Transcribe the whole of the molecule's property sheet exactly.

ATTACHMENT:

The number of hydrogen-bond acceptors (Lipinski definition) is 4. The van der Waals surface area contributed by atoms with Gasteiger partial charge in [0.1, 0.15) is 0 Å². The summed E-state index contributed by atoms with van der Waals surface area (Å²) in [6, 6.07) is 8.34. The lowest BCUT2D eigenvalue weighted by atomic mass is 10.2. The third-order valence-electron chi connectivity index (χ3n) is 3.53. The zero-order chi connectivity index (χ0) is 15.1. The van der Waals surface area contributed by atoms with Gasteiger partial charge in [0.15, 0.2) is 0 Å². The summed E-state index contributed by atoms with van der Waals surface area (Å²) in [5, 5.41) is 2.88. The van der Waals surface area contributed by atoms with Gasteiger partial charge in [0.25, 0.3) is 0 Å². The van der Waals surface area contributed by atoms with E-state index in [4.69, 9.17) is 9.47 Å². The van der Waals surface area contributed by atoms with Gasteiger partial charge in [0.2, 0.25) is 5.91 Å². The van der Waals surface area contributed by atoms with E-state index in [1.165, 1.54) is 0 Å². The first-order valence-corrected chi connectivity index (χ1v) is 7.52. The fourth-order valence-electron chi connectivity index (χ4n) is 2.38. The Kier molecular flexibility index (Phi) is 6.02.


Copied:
The number of hydrogen-bond acceptors (Lipinski definition) is 4. The van der Waals surface area contributed by atoms with Gasteiger partial charge in [0.1, 0.15) is 0 Å². The summed E-state index contributed by atoms with van der Waals surface area (Å²) in [6, 6.07) is 8.34. The lowest BCUT2D eigenvalue weighted by atomic mass is 10.2. The third-order valence-electron chi connectivity index (χ3n) is 3.53. The zero-order chi connectivity index (χ0) is 15.1. The van der Waals surface area contributed by atoms with Gasteiger partial charge in [0.15, 0.2) is 0 Å². The summed E-state index contributed by atoms with van der Waals surface area (Å²) in [5, 5.41) is 2.88. The van der Waals surface area contributed by atoms with Gasteiger partial charge in [0.25, 0.3) is 0 Å². The van der Waals surface area contributed by atoms with E-state index in [4.69, 9.17) is 9.47 Å². The van der Waals surface area contributed by atoms with Gasteiger partial charge in [0.2, 0.25) is 5.91 Å². The van der Waals surface area contributed by atoms with E-state index in [1.165, 1.54) is 0 Å². The first-order valence-corrected chi connectivity index (χ1v) is 7.52. The fourth-order valence-electron chi connectivity index (χ4n) is 2.38. The Kier molecular flexibility index (Phi) is 6.02.